As we move through life we stir up images, thoughts, ideas. We stir up our own experiences being an individual in this world. It could be argued that these same stirrings also attract images, thoughts, ideas that sometimes do not seem to us to be our own. It could also be imagined that these wandering images, thoughts, ideas are looking for an expressive outlet, a voice. As does the artist search for an idea, so does the idea look for the way to be heard.
How images, thoughts, ideas come to us is a baffling process. An equally important question is how these ideas are received by the other. How does an image, sculpture, idea resonate with the observer? How do ideas or images spread out into the world once they have been created. Every artist would like a real answer to these questions. How can we get our work seen by those who need to see it? The phrase, "an idea whose time has come" may refer to an idea that has been seen by a critical mass of individuals and finds resonance. It could be that there is a growing need for some ideas to be found and when found are received like iron shavings to a magnet. There could be something else going on, entirely. It is worth thinking about. Some ideas can be discovered and never find an audience. They seem to sit and wait, sometimes for centuries, and reemerge again hoping to find resonance.
Have an interesting life.
This is first and most important and necessary element to being an artist some say. The encounter with one's own soul, to find it and understand it. Equivalent to the courageous act of trying to attract the Muse, the Genius, the Powers we don't yet understand, the ideas looking to be expressed need to be found. Moving through our life looking for purpose, for experiences worthy of including in a well lived life.
Living a meaningful life necessitates moving, doing, getting on. Get doing the work. Be there working when the ideas come looking for you. Be out there doing and experiencing the world trying to make some sense of us all. Making sense of the world is pattern making. Pattern making, image making is, without a doubt, the artistic experience. All of us are seeing and making patterns all the time. Recognizing the face of a friend is recognizing a complex pattern, for example. Looking at a tree or mountain range or Pollock painting all produce similar eye movements in the observer.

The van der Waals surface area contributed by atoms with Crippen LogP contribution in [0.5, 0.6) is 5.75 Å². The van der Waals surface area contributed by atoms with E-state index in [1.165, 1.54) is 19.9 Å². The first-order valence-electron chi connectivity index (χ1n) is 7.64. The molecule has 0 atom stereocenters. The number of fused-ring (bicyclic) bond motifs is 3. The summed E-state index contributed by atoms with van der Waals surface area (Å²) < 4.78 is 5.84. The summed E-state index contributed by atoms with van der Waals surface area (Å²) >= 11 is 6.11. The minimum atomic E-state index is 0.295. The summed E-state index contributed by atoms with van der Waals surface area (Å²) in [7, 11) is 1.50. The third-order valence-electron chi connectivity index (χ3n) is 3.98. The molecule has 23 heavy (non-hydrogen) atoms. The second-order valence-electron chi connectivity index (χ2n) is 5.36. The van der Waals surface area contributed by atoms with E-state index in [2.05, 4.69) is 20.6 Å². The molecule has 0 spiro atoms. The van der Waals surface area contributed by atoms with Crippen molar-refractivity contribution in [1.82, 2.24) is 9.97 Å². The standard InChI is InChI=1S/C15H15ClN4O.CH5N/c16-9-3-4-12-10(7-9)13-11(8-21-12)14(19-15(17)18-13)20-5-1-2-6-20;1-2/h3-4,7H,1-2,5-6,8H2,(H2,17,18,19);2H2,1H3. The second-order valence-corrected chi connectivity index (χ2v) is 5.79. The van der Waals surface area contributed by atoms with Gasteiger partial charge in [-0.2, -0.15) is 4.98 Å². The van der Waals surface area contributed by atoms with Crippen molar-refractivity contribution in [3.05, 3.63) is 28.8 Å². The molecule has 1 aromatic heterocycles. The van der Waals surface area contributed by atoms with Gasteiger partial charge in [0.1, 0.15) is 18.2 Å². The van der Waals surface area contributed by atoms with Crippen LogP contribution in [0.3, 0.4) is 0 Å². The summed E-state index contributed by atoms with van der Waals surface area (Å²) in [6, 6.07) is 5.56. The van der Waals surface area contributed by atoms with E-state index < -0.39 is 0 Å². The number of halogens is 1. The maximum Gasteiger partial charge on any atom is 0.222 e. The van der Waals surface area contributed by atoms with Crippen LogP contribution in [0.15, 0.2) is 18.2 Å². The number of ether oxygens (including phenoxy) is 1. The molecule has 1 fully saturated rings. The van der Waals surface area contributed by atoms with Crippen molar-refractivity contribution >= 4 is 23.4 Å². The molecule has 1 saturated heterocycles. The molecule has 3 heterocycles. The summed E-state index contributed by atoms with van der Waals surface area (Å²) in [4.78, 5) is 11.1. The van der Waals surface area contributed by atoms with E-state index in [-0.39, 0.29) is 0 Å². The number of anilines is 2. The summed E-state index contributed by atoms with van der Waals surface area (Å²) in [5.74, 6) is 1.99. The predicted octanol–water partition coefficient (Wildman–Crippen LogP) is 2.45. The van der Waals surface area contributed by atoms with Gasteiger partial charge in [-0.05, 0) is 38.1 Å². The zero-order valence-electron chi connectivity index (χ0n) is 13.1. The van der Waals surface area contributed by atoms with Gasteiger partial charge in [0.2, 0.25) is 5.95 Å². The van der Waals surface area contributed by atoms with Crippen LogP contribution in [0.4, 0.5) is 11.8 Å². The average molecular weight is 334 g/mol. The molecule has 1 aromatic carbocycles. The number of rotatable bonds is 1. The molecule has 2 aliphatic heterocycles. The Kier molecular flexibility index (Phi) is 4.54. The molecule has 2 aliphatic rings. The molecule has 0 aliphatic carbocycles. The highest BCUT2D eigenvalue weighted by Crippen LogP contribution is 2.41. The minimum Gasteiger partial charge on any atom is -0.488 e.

When we see a beautiful piece of art we know it's beautiful because it is expressing patterns that we know are true, that even our eye movements know are true. Beauty and Truth are one thing, say the philosophers.
Jackson Pollock, the artist of drip painting, has beautiful work that stands the test of time. Why? His paintings are made up of patterns, fractal patterns. The patterns you find in tree branches, mountain ranges. They are the same when viewed from a distance as they are when taken in at close range, like a little branch resembles the mighty oak. We see his paintings and know instictively that they are true, and therefore, beautiful. His paintings at first glance look like so much chaos. Because of this forgers constantly try to produce fakes. One of the tools to recognize a fake Pollock is fractal analysis.
Did Pollock know he was making fractal patterns? Probably not. Fractals were discovered perhaps first by a mathmatician philosopher, Gottfried Wilhelm (von) Leibnizin in the 17th century. Then they were forgotten. Fractals have not been thought about much until 1979. Thanks to the need for digital imagining Mandelbrot working at IBM resurrects the math to make fractal images. This information is known to everyone through all most of our movies and digital images. Amazingly, too, it is right there in Pollock's work from 1947 to 1950. No one knew then, not even Pollock. We do know his paintings are amazing.
Something to ponder when you're thinking about how ideas are born and resonate. The artist knows the creation is more than the sum total of her or his own experiences. Although, those experiences are fundamental to finding the idea. The artist, therefore often lacks the words to tell us what the image is expressing. There is often more at play than is obvious to either the artist or the observer. We can never really be sure if we're having an idea whose time has come. Perhaps, we can know if it's an idea that is true by it's beauty.